Mr Harrison - The Government subsidy eventually vanishes altogether, and the employer must pay the full wage.


Mr MULCAHY - The youth is indentured for only two or three years, and the employer has the benefit of his labour during that time.


Mr Thorby - That must be an isolated case.


Mr MULCAHY - It may be. It is the only case that has come under my notice of a man working under the scheme, and this has been his experience. The Minister should make inquiries.


Mr Thorby - I should be grateful if the honorable gentleman would give me the full particulars privately.


Mr MULCAHY - I shall be glad to do so.

I again direct the attention of the Minister for Civil Aviation (Mr. Thorby) to the need for assistance to be given by the Commonwealth Government to the Australian Air League, of which there is a branch in my electorate. This organization takes young men at the age of twelve and instructs them in the mechanism of aeroplanes, and subsequently trains them to obtain their pilots' licences. Air transport will be the transport of the future, and every possible encouragement should be given to an organization which voluntarily is undertaking the training of young men, not only for civil aviation, but also, possibly, for air defence. Generally, the Minister is inclined to encourage anything that tends to develop the defence of the country, and I commend to him for encouragement the work that this organization is doing. Two or three weeks ago I met three young men who were trained by it, and who eventually obtained their flying licences.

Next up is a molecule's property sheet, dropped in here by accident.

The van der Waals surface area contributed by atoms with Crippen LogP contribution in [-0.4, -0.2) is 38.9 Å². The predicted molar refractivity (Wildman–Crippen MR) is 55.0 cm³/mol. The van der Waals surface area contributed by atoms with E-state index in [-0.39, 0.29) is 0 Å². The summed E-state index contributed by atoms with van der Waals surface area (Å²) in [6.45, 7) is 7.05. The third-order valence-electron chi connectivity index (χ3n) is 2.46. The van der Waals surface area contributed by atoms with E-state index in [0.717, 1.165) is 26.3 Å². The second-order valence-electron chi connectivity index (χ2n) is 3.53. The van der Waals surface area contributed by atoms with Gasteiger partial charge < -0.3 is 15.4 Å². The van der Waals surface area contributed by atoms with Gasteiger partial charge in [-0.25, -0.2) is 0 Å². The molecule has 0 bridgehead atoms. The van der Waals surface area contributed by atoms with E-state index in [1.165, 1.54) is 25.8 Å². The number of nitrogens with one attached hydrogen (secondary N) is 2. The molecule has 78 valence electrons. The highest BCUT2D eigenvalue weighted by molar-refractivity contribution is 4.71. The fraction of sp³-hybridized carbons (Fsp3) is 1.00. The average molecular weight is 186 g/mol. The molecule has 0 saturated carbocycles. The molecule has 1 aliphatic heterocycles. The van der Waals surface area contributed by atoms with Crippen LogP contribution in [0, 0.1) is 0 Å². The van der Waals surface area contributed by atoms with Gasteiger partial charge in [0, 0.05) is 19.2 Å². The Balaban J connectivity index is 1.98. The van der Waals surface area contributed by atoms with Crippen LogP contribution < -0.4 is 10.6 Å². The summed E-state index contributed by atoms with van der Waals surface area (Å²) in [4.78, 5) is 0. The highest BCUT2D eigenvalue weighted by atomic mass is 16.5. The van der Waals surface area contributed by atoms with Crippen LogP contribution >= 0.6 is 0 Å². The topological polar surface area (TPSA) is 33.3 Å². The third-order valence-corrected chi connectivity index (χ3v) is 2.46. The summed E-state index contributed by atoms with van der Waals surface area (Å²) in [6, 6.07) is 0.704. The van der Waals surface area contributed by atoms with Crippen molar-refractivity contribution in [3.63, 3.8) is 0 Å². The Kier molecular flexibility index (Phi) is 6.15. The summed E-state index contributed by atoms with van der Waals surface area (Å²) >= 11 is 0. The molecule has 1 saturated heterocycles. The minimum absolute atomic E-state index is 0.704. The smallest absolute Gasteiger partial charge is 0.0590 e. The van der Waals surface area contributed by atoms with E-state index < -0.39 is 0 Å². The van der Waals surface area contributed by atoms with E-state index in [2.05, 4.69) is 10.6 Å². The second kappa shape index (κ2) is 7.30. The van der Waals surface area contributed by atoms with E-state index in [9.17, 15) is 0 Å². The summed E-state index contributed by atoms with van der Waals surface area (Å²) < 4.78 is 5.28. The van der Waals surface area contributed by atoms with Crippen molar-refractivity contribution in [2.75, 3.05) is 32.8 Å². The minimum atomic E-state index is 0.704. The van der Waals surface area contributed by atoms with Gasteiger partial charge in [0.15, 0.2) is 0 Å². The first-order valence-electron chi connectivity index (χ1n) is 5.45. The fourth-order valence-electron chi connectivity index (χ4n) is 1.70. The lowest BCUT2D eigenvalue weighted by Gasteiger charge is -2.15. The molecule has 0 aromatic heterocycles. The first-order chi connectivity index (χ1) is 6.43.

Negotiations have been proceeding between a certain company which seeks permission -to establish an industry at Camden for the extraction of oil from coal, and the Government of New South Wales, and for some unknown reason that Government has failed to grant permission for a start to be made. The Prime Minister (Mr. Lyons) has been brought into the matter. It is difficult to understand that a company, which seeks to develop the coal-oil industry, should be hampered, especially when one realizes that the company formed to develop an industry for the extraction of oil from shale at Newnes is being subsidized by the Governments of the Commonwealth and of New South Wales.


Mr Thorby - The Government of New South Wales is prepared to grant a lease on condition that the company does not sell raw coal.


Mr MULCAHY - I understand that that is so, but the costly machinery which will have to be installed for the extraction of the oil will deal only with the smaller coal. I cannot understand why the company should be prevented from selling its surplus supplies.


Mr Thorby - The reason is that there are already too many coal mines that are over-producing.